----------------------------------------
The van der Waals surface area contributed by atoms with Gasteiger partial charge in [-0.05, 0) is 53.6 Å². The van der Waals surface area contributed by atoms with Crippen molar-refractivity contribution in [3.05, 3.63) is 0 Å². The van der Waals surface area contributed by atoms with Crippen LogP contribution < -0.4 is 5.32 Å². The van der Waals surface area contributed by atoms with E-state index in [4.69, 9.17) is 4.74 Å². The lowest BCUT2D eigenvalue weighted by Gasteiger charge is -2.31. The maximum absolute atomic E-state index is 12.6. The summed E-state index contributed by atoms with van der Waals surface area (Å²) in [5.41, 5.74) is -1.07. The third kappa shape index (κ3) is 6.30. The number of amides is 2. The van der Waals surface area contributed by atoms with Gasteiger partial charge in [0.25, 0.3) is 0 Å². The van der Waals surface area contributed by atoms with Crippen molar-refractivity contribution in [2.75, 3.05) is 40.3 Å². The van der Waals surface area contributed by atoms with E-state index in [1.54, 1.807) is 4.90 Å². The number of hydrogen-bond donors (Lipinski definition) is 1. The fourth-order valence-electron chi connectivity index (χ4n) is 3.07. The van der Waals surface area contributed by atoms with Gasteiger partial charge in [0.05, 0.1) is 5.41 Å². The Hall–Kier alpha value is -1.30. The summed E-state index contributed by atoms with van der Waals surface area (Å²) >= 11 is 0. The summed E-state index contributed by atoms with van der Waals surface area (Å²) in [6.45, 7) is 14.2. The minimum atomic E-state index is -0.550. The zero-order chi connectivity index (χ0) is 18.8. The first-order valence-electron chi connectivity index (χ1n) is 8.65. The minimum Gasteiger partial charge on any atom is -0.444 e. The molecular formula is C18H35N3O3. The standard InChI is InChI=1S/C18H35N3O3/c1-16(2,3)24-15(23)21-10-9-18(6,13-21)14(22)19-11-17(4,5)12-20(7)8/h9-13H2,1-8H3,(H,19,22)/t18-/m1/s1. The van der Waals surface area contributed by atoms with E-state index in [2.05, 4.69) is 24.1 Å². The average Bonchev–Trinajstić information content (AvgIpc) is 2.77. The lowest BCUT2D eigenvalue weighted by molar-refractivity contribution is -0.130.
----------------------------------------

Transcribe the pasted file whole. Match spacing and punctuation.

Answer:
The van der Waals surface area contributed by atoms with Gasteiger partial charge in [-0.05, 0) is 53.6 Å². The van der Waals surface area contributed by atoms with Crippen molar-refractivity contribution in [3.05, 3.63) is 0 Å². The van der Waals surface area contributed by atoms with Crippen LogP contribution < -0.4 is 5.32 Å². The van der Waals surface area contributed by atoms with E-state index in [4.69, 9.17) is 4.74 Å². The lowest BCUT2D eigenvalue weighted by Gasteiger charge is -2.31. The maximum absolute atomic E-state index is 12.6. The summed E-state index contributed by atoms with van der Waals surface area (Å²) in [5.41, 5.74) is -1.07. The third kappa shape index (κ3) is 6.30. The number of amides is 2. The van der Waals surface area contributed by atoms with Gasteiger partial charge in [0.25, 0.3) is 0 Å². The van der Waals surface area contributed by atoms with Crippen molar-refractivity contribution in [2.75, 3.05) is 40.3 Å². The van der Waals surface area contributed by atoms with E-state index in [1.54, 1.807) is 4.90 Å². The number of hydrogen-bond donors (Lipinski definition) is 1. The fourth-order valence-electron chi connectivity index (χ4n) is 3.07. The van der Waals surface area contributed by atoms with Gasteiger partial charge in [0.05, 0.1) is 5.41 Å². The Hall–Kier alpha value is -1.30. The summed E-state index contributed by atoms with van der Waals surface area (Å²) >= 11 is 0. The summed E-state index contributed by atoms with van der Waals surface area (Å²) in [6.45, 7) is 14.2. The minimum atomic E-state index is -0.550. The zero-order chi connectivity index (χ0) is 18.8. The first-order valence-electron chi connectivity index (χ1n) is 8.65. The minimum Gasteiger partial charge on any atom is -0.444 e. The molecular formula is C18H35N3O3. The standard InChI is InChI=1S/C18H35N3O3/c1-16(2,3)24-15(23)21-10-9-18(6,13-21)14(22)19-11-17(4,5)12-20(7)8/h9-13H2,1-8H3,(H,19,22)/t18-/m1/s1. The van der Waals surface area contributed by atoms with E-state index in [2.05, 4.69) is 24.1 Å². The average Bonchev–Trinajstić information content (AvgIpc) is 2.77. The lowest BCUT2D eigenvalue weighted by molar-refractivity contribution is -0.130.